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I have:

Openfiler SAN ML370 G5 Smart Array 6400 slot 1 Array B Logical Drive 2 is a RAID5 array of 6 x 148GB 10k hot plug drives making 680GB no spare

Last Friday, the power went out, this machine was just plugged in to the wall and it went down hard. When it came back up, drive 1 and 4 of 0-5 drive changed to red flashing Fault light. The chart from the array guide shows that as "predictive failure has been received for this drive, replace as soon as possible". At the commandline hpacucli utility reports the same message; Predictive Failure. The activity lights flash normally. The fault chart says the drive hasn't 'failed' until the fault LED is on solid.

During all of this and now a week later the system stays up and no users reported any problems so far - all ESX hosts/VMs are using this SAN and are still working fine and I manually made a backup of everything on the array and new drives showed up today. So I can try a few things without too much effort, but I sure would like to just replace the drives and have rebuilding work if I'm careful.

Normally I would kind of assume that with just a predictive failure that I could get away with replacing them one at a time, letting them rebuild one at a time and be fine BUT when I run hpacucli I get the following output on the LD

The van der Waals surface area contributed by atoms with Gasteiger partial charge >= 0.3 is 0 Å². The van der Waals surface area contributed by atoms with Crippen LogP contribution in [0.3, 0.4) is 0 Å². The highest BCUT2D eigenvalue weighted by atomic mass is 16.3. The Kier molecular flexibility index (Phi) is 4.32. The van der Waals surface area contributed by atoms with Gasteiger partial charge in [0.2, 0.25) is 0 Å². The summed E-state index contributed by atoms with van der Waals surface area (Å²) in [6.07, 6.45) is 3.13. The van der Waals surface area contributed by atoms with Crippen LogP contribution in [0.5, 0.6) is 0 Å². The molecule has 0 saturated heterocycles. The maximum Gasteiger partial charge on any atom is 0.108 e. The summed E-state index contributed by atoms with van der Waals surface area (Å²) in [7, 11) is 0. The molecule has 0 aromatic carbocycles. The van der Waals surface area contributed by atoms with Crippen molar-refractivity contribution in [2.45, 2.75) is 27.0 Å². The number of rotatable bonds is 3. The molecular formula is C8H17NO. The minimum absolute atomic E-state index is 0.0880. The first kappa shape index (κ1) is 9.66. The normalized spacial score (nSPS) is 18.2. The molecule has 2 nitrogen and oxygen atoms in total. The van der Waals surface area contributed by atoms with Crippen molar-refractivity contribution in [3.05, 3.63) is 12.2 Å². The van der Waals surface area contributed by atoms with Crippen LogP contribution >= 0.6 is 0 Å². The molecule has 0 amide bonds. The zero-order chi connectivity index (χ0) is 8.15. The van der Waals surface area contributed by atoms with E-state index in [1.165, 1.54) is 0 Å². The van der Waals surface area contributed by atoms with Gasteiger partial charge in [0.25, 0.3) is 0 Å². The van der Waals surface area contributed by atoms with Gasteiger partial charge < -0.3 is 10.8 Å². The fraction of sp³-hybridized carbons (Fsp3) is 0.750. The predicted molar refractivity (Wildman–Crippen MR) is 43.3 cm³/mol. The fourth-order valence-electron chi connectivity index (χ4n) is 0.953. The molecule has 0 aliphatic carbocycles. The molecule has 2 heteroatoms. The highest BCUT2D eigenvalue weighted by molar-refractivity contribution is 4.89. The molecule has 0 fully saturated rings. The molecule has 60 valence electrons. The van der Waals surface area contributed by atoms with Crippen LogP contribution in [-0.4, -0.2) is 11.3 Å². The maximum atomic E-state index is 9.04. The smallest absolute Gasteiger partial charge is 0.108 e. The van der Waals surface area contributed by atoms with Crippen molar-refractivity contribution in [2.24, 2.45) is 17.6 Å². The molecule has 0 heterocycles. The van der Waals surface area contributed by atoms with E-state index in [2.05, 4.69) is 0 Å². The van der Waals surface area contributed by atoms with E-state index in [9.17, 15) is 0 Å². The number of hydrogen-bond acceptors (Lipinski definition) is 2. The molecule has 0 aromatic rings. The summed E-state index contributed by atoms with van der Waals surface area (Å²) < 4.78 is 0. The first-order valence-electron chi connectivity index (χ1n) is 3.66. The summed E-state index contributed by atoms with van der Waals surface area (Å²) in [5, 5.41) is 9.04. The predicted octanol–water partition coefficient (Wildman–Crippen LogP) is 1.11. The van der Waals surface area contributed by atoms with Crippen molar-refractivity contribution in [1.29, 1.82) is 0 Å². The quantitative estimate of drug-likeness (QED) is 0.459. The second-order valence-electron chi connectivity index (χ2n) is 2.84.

Array: B Interface Type: Parallel SCSI Unused Space: 0 MB Status: OK

  Logical Drive: 2
     Size: 683.6 GB
     Fault Tolerance: RAID 5
     Heads: 255
     Sectors Per Track: 32
     Cylinders: 65535
     Stripe Size: 64 KB
     Status: OK
     Array Accelerator: Enabled
     Parity Initialization Status: Initialization Failed
     Unique Identifier: 600508B100104B39535153303250000F
     Disk Name: /dev/cciss/c0d1
     Mount Points: None
     Logical Drive Label: A01E9878P57820K9SQS02PBE24

So the Status is OK but the Parity Initialization is what has me spooked there. Any guidance on a procedure to have a successful rebuild appreciated - or advice along the lines of "all data is suspect now anyways, just replace the bad drives, make a new array out of it and restore since you have backup" are fine also. I get that it's a risk no matter what. Should I restart before I attempt to replace anything?

Full hpacucli output at the bottom.